What Do You Think is so Funny?

Everyone has different notions of what’s funny. Thus, if you laugh
out loud during a certain sitcom — say, Ellen — you might
feel abashed to read that ‘ELLEN’ is among similar sitcoms (Mad
About You
and Seinfeld being other examples) sending ‘an
insidious message about the future of Western Civilization.’ This
critique made by Elayne Rapping in The Progressive (Sept.
1995) is right, of course: The shows are about yuppies with no real
family or work responsibilities and politics and other meaningful
issues are typically trivialized or mocked. Yet, as even Rapping
acknowledges, they can be pretty darn funny.

So is flipping off the set the solution? Rapping doesn’t say
here, but in her writings — the latest is Media-tions
(South End Press, $15) — she’s not anti-TV, simply pro-good-TV. As
Danny Duncan Collum notes in his Sojourners (Sept./Oct.
1995) critique of primetime programmings’ pandering to audiences
fragmented by race and class — shows like Livin’ Single
have a nearly all-black audience; SEINFELD all-white — the ideal
is to create TV shows that, like The Simpsons and the late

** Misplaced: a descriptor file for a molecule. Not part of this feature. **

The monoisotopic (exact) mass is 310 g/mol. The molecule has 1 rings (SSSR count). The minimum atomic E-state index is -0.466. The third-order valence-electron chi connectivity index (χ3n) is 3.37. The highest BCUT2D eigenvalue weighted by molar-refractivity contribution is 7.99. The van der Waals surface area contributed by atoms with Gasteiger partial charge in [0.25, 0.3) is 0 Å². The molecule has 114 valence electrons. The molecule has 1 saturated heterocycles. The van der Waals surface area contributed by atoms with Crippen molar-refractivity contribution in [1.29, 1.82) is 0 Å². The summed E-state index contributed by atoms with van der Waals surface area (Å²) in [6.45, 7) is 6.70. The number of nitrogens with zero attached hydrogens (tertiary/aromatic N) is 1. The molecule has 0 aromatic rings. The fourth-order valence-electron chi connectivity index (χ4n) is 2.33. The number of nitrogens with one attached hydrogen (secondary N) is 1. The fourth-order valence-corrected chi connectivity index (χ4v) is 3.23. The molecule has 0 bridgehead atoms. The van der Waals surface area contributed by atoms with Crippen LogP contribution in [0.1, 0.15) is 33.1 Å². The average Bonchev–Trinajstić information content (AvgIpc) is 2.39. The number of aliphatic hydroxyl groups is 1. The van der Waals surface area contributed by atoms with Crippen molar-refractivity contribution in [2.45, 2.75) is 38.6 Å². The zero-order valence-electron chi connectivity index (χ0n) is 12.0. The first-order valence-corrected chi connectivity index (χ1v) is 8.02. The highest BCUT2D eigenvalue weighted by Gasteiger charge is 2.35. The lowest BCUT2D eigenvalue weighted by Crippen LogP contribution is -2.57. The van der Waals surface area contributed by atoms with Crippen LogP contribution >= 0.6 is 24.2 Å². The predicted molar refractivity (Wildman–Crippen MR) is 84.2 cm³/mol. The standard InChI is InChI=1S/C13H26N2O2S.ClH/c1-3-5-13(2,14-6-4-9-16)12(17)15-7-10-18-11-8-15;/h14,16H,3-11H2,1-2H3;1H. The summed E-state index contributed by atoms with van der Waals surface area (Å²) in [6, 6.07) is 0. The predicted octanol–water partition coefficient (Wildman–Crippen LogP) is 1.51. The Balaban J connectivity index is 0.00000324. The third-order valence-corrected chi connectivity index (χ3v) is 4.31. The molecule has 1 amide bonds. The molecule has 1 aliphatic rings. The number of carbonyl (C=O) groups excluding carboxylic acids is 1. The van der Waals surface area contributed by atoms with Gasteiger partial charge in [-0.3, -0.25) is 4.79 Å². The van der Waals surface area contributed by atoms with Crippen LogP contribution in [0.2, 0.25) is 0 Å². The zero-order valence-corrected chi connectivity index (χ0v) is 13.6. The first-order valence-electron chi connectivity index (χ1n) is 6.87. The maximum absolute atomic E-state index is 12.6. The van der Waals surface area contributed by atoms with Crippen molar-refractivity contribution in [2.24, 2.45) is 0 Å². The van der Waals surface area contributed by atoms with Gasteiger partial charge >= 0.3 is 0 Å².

‘In Living Color,’ reflect ‘the best rebellious and democratic
tradition of American popular art.’ Plus, those two prove that
meaningful topics and humor can be entertaining.

Indeed, THE PROGRESSIVE’s own pages prove that intelligent,
entertaining humor thrives. Along with veteran political humorist
Molly Ivins, the magazine has added smart, funny stand-ups Kate
Clinton and Will Durst as regular columnists

From the September 1995 issue, there’s Kate Clinton on her ideas
for marketing Catholicism: ‘They know me at the Vatican already for
some of the bids I have put in to produce Papal visits. I proposed
hooking him up with the Lollapalooza tour last summer. Push the
miracle thing. Kind of a Neil Young thing, get the younger crowd.
He’s got the book, the CD, lots of merch, and a very good road show
… I’ve been trying to talk Mary into coming back. She does not
like big events. She likes small appearances. Back yards. Lawn
chairs. New Jersey. Nothing too showy. I like that about her. She’s
like Jackie O in that way.’

Admit it, that little tidbit at least made you smile. And not
only is humor ideal for cultural critique; American Health
(Sept. 1995) reports that it saves lives. Not only has the
philosophy that humor aids healing been scientifically proven
because it boosts feel-good, immune-building endorphins, it has
also been institutionalized within mainstream and alternative
medicine. Healing‘s special issue on humor (Vol. 3, No. 2,
1995) is a great guide to the humor/healing connection. There’s
technique talk from nurse-humorist
Patty Wooten and
lists of experts like Patch Adams (he’s building ‘the first
hospital to fully incorporate humor) and
. This issue also has an excellent resource guide to
humor publications like The Laughter Prescription,
Journal of Nursing Jocularity, and Stitches, The Journal
of Medical Humor

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